Anti-racism work is not optional. It does not matter that we cry, “It’s not my fault I’ve been born white”. Anti-racism education and activism is obligatory, lifetime-long work for those of us who are white, because it is the price we must pay for the colour of our skin. There is no rest because white supremacist policies and prejudices disenfranchise, suffocate, and kill BIPOC every day. Or rather, when white people “take a break” from anti-racist activism to recharge our batteries, disengaging means that we must acknowledge our white privilege again. Being able to switch off from engaging in racism is the definition of white privilege.

If you are white, and you don’t want to feel any of that pain by having these conversations, then you are asking people of colour to continue to bear the entire burden of racism alone.

Ijeoma Oluo

There is no event to achieve our anti-racist feat at, with a roaring crowd cheering us on and a medal at the end. Craving praise or recognition when we publicly complete an anti-racist act is called craving an ally cookie. This is the type of behaviour that exhausts people of colour because it automatically makes our actions, designed to be about the justice and freedom of another, about us – our feelings, our ego, our insecurities, our need to be recognised. Again.

Being white and anti-racist in your private or professional life, where there’s little praise to be found, is much more difficult, but much more meaningful… we need to be honest with ourselves and recognise our own inherent biases, before we think about performing anti-racism for an audience.

Reni Eddo-Lodge

Anti-racist educators say that anti-racist work from white people looks nothing like a marathon. It looks like learning and getting it wrong and continuing to try and staying humble and choose anti-racism every day, for our whole lives. Like studying our own country’s racist history. Like advocating when no-one’s watching. Like setting the chairs up before the meeting. Like being aware of the way we are opportunity-hoarding for ourselves or our family. Like using our voice to amplify what marginalised groups have been saying for years. Like engaging in tough conversations with other white people. Like consciously choosing to make the space safe for those of marginalised racial identities. Like constantly examining if we have become the “white moderate who is more devoted order than to justice,” that Dr King so eloquently described.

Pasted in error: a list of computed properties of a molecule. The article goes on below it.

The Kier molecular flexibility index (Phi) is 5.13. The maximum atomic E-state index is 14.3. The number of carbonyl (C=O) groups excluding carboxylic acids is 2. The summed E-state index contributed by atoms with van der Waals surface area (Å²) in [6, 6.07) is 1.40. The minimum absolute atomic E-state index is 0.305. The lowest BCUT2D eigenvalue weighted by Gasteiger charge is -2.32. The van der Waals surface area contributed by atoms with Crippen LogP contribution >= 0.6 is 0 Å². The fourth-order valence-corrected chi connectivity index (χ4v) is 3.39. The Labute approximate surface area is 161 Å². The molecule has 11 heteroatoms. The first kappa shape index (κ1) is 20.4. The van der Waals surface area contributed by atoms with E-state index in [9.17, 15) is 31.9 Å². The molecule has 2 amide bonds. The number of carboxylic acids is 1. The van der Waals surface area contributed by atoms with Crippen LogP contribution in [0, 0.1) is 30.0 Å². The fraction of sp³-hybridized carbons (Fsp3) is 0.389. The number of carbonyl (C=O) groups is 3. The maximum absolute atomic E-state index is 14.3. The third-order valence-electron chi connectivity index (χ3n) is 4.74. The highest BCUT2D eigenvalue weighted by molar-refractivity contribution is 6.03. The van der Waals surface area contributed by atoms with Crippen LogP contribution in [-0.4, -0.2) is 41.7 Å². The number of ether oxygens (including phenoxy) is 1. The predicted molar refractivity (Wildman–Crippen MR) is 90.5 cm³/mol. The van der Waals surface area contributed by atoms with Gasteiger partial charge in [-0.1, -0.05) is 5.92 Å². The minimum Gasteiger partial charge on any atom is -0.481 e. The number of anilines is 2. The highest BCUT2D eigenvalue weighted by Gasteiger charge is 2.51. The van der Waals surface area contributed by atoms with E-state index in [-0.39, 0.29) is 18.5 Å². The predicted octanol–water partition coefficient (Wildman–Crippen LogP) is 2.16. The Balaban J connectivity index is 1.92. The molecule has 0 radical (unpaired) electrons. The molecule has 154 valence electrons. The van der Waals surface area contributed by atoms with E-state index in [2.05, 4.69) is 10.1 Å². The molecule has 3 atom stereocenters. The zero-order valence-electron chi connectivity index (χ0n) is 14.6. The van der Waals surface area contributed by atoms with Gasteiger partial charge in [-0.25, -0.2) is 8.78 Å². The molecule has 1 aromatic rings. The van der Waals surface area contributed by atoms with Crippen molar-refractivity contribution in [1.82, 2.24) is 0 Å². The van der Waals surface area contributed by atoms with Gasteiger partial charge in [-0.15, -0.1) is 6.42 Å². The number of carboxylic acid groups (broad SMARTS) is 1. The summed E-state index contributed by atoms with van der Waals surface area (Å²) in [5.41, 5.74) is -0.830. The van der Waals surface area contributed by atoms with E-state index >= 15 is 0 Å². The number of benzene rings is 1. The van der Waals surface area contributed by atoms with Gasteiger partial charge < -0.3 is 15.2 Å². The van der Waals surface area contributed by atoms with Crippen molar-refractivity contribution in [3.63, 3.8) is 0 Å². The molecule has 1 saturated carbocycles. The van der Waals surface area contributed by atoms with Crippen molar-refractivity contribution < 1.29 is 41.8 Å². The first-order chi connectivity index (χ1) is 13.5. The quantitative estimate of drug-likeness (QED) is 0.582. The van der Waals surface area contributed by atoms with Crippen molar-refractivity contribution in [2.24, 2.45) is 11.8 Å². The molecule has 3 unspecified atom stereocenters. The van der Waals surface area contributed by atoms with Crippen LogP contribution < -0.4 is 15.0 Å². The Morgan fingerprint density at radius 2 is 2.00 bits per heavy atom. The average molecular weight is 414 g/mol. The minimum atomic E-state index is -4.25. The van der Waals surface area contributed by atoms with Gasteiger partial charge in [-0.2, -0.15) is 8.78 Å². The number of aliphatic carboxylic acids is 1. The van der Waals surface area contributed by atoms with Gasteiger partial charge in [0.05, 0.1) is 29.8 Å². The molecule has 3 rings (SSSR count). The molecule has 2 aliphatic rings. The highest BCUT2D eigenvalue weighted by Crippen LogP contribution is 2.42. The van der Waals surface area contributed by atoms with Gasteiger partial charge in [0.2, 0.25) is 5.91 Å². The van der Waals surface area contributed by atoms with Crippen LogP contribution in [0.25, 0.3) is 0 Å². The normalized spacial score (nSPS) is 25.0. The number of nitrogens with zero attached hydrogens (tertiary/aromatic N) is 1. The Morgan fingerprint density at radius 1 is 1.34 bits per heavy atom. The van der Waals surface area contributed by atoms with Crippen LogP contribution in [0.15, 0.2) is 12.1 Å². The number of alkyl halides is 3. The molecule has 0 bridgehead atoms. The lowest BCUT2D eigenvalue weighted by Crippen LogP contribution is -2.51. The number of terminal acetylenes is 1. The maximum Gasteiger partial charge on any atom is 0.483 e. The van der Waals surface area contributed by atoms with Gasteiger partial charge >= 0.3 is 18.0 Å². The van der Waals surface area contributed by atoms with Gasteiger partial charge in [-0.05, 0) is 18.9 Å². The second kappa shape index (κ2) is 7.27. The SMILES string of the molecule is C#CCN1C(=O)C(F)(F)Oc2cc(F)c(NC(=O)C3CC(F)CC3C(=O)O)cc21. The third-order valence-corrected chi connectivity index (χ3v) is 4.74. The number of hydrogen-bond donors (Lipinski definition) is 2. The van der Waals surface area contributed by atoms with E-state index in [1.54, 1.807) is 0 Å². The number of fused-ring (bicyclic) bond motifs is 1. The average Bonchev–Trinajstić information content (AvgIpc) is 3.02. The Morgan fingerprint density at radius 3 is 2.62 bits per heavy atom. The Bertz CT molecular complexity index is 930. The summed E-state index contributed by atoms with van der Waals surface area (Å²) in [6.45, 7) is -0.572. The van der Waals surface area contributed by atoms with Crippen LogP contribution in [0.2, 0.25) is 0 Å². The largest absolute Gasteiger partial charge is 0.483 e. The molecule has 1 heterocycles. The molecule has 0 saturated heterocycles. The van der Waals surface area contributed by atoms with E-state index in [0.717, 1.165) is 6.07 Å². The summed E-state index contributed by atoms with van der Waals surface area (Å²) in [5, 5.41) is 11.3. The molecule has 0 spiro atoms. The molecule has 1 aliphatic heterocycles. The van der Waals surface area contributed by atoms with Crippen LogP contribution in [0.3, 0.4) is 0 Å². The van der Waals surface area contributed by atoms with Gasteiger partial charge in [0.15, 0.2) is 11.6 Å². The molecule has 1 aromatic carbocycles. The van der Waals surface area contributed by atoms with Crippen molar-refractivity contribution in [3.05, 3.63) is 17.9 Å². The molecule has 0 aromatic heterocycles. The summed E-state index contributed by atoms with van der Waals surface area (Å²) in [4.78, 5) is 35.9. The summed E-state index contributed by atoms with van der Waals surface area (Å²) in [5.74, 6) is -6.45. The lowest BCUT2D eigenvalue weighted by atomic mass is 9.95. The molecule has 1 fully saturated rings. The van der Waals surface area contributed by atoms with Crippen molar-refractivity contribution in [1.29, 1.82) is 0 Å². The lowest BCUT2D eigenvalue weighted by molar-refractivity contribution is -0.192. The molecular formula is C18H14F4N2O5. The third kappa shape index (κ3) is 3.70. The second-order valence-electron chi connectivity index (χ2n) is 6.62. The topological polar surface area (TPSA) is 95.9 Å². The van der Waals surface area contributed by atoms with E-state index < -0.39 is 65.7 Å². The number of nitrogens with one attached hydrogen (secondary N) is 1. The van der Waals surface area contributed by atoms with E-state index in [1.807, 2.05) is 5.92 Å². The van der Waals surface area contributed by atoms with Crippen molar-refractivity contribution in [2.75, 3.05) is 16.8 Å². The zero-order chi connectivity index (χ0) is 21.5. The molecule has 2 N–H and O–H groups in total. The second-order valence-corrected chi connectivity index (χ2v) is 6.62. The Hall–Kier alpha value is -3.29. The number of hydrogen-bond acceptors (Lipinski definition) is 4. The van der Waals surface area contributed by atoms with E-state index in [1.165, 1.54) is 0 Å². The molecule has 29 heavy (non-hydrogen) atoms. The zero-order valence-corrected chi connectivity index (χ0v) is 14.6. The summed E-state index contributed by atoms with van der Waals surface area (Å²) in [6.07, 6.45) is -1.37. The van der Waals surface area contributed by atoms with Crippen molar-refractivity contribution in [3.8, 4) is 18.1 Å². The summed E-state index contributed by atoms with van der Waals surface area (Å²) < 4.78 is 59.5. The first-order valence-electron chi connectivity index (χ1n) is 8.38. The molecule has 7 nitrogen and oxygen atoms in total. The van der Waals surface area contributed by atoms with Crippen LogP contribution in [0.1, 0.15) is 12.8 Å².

We do not get to ‘train’ these actions before we start anti-racism work. None of these actions will get us a medal. These behaviours will not translate into a social media post or hashtag.

When we do these things, whether to our face or behind our back we will be called names, have things assumed about our identity and beliefs that are not true, and may be treated differently because of our actions. This is no more than our BIPOC friends and whānau must deal with every single day, simply because of the level of melanin in their skin.

Having said this, I know why we use the analogy.

For most, running a marathon is unfathomable. So is any type of anti-racist work when you are just starting to learn about it. The gap between where you are and where you see you need to be seems too far.

The work is gruelling.

Mistakes will be made.

The work will likely be full of emotion.

There is self-sacrifice involved. There must be.

It never, ever, ever came easy.

But white friends, we cannot allow this way of thinking – this addiction to rules, this fear of being wrong, this demand for an audience, this need for reassurance – to dictate our actions.

It’s on me to educate myself, and my learning will never finish.

Robin DeAngelo

Reni Eddo Lodge writes, “I understand that, after white people begin to get it, it’s even more uncomfortable for them to think about how their whiteness has silently aided them in life… No useful moments have ever sprung out of fervent guilt.”. No one has been guilted into running a marathon, either.

So next time you hear someone use this analogy, you don’t have to take them down. But just remember, anti-racism work is far more complicated than running a marathon – and far more important.

Photo by Massimo Sartirana on Unsplash